Review by Michael Jacobson

Stars:  Mathieu Amalric, Emmanuelle Seigner, Marie-Josee Croze, Anne Consigny, Max von Sydow
Director:  Julian Schnabel
Audio:  Dolby Digital 5.1
Video:  Anamorphic Widescreen 1.85:1
Studio:  Miramax
Features:  See Review
Length:  112 Minutes
Release Date:  April 29, 2008

“Please…no miracles…”

Film ****

I once read where Roger Ebert interviewed an artist afflicted with polio.  He was uncomfortable with being called ‘courageous’.  He didn’t choose to have his disability, so what else could he do but do the best he could with the hand that was dealt him?

It’s a valid point, but in viewing a film like The Diving Bell and the Butterfly, courage is the word that most frequently comes to mind, and even then, it seems feeble.  Jean-Dominique Bauby (Amalric) didn’t choose his affliction either, but he accomplished a task many with sound bodies will never achieve, and the proof of that is the very existence of this movie.

Bauby was once the editor of Elle magazine, but a freak stroke left him with a rare condition doctors call “locked-in syndrome”.  He was completely paralyzed except for his left eye.  He couldn’t speak or swallow.  But his mind remained sound.

Much of the picture takes place using his point of view, and from the opening shots showing him awakening from his coma and learning of his plight, we know we’re in for a most unusual experience.  Director Julian Schnabel spends most of the film putting us in Bauby’s helpless position.  We see what he sees, and more…we hear his thoughts as he comes to grips with what has happened to him.

With the aid of a speech therapist (Croze), his ex-wife (Seigner), and a patient scribe (Consigny), he learns how to select dictated letters of the alphabet with a blink of his eye, and sets about writing a book about his experience…the book that becomes the basis of this film.  It’s difficult to imagine such a laborious task, but he accomplished it, and passed away just ten days after the book was published.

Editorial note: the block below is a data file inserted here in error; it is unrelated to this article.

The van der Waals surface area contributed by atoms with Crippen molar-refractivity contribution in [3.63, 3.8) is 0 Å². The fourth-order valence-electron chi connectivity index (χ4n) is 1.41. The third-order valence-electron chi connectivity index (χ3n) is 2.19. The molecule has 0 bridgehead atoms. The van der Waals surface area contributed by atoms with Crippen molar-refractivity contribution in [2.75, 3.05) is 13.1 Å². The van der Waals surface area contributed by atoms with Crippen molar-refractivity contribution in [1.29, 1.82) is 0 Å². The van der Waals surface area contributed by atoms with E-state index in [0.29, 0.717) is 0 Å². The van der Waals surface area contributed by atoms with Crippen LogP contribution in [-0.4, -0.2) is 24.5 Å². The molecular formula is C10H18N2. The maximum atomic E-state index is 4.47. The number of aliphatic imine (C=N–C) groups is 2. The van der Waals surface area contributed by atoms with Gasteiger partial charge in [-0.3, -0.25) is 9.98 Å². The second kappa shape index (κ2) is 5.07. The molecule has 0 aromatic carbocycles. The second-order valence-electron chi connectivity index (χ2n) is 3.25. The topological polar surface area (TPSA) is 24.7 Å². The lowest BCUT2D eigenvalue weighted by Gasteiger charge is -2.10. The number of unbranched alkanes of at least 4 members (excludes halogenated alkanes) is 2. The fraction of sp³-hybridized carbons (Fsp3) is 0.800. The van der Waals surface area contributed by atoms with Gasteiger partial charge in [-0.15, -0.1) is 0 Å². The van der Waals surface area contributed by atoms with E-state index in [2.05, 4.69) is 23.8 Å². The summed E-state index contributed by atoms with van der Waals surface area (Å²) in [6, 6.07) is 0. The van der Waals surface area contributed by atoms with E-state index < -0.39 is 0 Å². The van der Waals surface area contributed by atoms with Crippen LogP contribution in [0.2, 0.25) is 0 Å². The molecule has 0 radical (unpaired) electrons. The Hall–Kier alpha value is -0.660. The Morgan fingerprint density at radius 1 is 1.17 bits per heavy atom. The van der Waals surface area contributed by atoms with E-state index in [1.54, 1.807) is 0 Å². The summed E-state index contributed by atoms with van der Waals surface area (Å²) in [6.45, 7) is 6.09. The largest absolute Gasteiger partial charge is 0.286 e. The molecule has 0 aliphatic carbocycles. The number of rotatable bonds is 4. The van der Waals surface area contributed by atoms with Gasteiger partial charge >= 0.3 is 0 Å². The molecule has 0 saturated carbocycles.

By getting inside the mind of Jean-Dominique, we do more than watch his story.  We live it vicariously.  To see this film is to understand the inner workings of a man who no longer has a body, but still has imagination and heart.  His daydreams become his escape.

This is a beautiful, moving and unforgettable experience, and though technically an American production, has an authentic foreign feel from using French language, actors and locations.  Mathieu Amalric is more than up to the difficult job of expressing a fully realized performance without relying on the tools most actors would be lost without.

But credit mostly the vision of Julian Schnabel, who brings us a story in a most imaginative and affecting way, and of course, Jean-Dominique Bauby, who turned affliction into miracle.  That’s courage by any definition of the word.

Video ***1/2

This is a most interesting looking film, making strong use of event horizons and occasional visual interference to replicate the experience of Jean-Dominique’s point of view.  Colors range from natural to deliberately cloudy, and images are crisp when necessary and soft when demanded.

Audio ***1/2

Despite being a dialogue-driven film, a unique touch is how Jean-Dominique’s inner voice comes from the rear, creating even more an illusion of being trapped inside his mind.  Dynamic range is minimal, but the clever use of surround technology is a definite boon.

Features **

The disc includes a commentary track from Julian Schnabel, a making-of featurette, a look at the cinematic style, and the Charlie Rose interview with Schnabel.


You won’t see many films as original, inspiring, moving and unforgettable as The Diving Bell and the Butterfly.  This amazing true story will touch your heart and fill your imagination with the possibilities of the wonders that dwell within us all.

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